10 Things We Can Learn About Writing from 'You’re the Worst'

If I told you a show existed that focused on two narcissists in a relationship, you would probably tell me, hey, that sounds kind of boring, and you’d have a point. When I first read about Stephen Falk’s You’re the Worst, I felt zero interest in checking it out. But eventually I grew tired of Bob’s Burgers reruns and gave it a try. Not only did I discover a new entertaining show, but I also discovered a multitude of writing lessons just waiting to be uncovered and exploited into a cheap listicle. So, here’s the skinny:


10. Characters come to life when they are at their ugliest

Jimmy: You're not on antidepressants?
Gretchen: Shit, no. I don't want to lose my edge.

You’re the Worst tells the story of Jimmy Shive-Overly, a British writer living in Los Angeles, and Gretchen Cutler, a music PR executive. They’re both generally terrible people. Unlikable assholes that you can’t stop watching. They’re perfect for each other because nobody else could possibly love them. Both characters are deeply flawed, and it is through this shared connection of fuckedupness that they grow attached to each other. You can’t know a human being until you’ve seen them at their lowest, and You’re the Worst is all about drowning their characters in pools of shame. If you want your characters to be realistic, you must add layers upon layers, and some of these layers can’t all be likeable. Nobody on this planet is 100% perfect. In fact, most of us are dicks. Embrace it.

09. Relationships need to seem authentic, otherwise readers will never buy into them

Gretchen: I am going to the bathroom. And when I get back, you're going to take me to a real bar and feed me cheap whisky until I forget about that time that I stopped being able to have sex with my boyfriend ever again because he took me to a bar that only served water!

Something that absolutely kills me with movies and books are relationships that don’t make any sense. People forced together by the author to progress artificial storylines. The best writers understand human beings and are able to believably pit two characters together and make their romance real. The writers behind You're the Worst have succeeded in creating a thorough balance with Jimmy and Gretchen that’s neither overly affectionate nor overly hateful. These characters actually have fun together, which is something authors easily forget when writing love stories.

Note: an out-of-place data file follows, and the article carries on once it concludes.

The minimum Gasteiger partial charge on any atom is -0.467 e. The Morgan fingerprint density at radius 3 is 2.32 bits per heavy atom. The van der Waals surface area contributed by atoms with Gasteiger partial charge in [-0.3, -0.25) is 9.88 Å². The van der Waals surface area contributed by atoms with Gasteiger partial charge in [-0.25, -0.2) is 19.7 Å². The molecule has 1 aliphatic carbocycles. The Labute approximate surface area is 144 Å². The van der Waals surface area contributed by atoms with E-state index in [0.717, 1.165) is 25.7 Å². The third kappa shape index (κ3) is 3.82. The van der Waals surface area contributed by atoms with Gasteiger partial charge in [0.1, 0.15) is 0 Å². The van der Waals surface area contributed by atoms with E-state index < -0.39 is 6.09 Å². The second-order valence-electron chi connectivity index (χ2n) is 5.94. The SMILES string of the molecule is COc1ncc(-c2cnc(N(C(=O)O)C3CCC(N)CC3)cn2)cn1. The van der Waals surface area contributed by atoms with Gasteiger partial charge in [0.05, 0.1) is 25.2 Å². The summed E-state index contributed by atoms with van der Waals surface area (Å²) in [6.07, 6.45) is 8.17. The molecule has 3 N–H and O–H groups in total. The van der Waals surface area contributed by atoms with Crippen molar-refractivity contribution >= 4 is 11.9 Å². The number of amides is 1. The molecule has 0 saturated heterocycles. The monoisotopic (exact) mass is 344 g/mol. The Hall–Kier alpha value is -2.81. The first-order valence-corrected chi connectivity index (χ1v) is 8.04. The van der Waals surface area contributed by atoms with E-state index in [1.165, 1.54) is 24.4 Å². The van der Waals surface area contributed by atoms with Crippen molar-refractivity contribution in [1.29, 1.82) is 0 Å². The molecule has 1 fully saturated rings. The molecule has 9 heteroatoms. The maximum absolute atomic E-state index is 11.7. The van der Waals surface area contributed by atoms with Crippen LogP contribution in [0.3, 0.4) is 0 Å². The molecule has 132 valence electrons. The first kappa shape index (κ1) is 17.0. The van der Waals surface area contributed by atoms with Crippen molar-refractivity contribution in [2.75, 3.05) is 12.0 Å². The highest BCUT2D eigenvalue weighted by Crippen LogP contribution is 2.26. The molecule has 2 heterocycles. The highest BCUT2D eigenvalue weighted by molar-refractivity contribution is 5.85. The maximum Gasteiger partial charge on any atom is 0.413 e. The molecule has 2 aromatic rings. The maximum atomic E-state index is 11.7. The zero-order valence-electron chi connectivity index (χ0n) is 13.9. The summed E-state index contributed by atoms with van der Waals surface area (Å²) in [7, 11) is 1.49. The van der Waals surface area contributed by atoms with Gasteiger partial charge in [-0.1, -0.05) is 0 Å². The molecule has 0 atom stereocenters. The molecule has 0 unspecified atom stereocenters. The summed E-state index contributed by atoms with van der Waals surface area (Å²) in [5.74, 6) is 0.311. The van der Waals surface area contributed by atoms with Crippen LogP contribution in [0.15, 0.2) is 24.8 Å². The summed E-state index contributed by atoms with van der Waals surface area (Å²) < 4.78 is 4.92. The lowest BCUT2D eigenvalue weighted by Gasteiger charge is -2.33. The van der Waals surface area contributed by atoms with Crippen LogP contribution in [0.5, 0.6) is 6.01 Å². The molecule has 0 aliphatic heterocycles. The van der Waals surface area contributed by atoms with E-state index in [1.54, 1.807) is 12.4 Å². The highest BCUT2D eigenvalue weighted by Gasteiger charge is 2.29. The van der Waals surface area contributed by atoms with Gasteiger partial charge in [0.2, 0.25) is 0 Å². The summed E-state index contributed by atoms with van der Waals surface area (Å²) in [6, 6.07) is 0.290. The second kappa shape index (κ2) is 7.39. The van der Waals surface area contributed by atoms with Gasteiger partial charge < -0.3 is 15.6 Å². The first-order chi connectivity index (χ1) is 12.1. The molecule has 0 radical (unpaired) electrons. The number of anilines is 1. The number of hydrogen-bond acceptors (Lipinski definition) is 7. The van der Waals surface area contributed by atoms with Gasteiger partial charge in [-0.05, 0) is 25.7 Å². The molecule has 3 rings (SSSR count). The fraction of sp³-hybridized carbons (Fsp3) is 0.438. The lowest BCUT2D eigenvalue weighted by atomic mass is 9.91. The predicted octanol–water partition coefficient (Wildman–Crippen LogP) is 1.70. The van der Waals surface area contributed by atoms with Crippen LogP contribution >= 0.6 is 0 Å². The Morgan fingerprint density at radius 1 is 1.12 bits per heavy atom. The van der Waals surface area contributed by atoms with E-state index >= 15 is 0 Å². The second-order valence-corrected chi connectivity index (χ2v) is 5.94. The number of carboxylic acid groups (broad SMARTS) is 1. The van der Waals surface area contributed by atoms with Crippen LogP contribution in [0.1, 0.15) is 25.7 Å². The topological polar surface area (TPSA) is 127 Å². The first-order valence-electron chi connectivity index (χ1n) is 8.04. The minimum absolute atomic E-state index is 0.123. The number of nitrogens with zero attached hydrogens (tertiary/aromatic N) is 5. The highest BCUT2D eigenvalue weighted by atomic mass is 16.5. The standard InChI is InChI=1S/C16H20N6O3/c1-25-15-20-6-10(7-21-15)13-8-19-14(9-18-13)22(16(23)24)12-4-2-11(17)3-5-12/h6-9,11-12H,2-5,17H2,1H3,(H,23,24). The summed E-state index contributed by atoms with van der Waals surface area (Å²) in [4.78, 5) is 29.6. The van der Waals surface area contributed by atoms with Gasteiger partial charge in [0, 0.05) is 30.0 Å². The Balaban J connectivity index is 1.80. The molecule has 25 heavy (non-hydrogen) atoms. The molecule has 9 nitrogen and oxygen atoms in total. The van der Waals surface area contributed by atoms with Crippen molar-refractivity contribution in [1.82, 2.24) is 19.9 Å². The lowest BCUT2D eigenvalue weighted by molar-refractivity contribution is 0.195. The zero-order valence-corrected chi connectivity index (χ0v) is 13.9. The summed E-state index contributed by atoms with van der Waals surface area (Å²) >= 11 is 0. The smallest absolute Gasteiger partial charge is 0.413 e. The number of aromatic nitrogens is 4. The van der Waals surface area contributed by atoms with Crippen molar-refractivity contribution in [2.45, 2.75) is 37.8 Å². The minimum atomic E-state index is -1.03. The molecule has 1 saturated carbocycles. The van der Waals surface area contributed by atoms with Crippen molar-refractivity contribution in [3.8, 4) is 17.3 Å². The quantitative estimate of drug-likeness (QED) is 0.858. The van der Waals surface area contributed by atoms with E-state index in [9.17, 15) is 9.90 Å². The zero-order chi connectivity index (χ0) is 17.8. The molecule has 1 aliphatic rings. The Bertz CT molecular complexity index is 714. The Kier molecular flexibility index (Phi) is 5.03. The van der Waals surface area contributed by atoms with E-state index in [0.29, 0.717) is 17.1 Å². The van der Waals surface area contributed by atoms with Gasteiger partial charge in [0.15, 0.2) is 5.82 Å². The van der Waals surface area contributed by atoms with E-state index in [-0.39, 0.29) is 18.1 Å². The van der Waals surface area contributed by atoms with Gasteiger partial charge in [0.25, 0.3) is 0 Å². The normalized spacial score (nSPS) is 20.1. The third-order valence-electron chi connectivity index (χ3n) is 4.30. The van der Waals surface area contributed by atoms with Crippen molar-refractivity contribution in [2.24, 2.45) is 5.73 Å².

08: The more elaborate your writing process, the less you’ll get done

Jimmy: Writing is very seldom actual writing. Maybe on the outside it looks as though I’m drinking and playing darts and eating craisins out of a bag in my pocket, but this is part of the process. It’s all writing. And I need you to respect my process.

I read a lot of writer interviews, and something that’s always baffled me is the complexity of certain writing rituals. People get a bit crazy obsessing over the perfect series of actions that’ll guarantee brilliant work. The longer you focus on how you write, the less time you will have to actually write. Stop giving a shit about your surroundings and just dig in—food's getting cold.

07. Destruction comes from obsessing over what’s already published and neglecting what’s next

Similar to the last entry, but only really counts for the writer who’s already gotten something published. In You're the Worst, Jimmy has one novel out already, and it was not exactly widely acclaimed. In the first season, instead of working on his second book, he’s instead shown stalking bookstores and reorganizing his own book’s placement on the shelves. These scenes make me laugh, because I’ve done the very same thing, and I know others have as well. But once something’s out in the world, there’s no changing it. Just let it be. You’ve raised it as well as you were able to, now it’s time for it to find its own place in the world. Go back home and start working on another baby, you handsome stud you.

06. Beta-readers are essential bullshit-detectors

Strasburg: Critique me.
Jimmy: Okay, well, the image of the endless Costco aisle seems somewhat derivative of DeLillo.
Strasburg: Get out.

With my forthcoming novel, The Nightly Disease, I learned the importance of seeking out beta-readers before submitting work to publishers. I owe so much to the kind souls who read over my manuscript and helped shape it into the book it is today, and I believe more books could benefit from this act. In season three of You're the Worst, Jimmy gathers around an entire block of strangers for advice on his manuscript. The less you know your beta-reader, the more honest their opinion will be.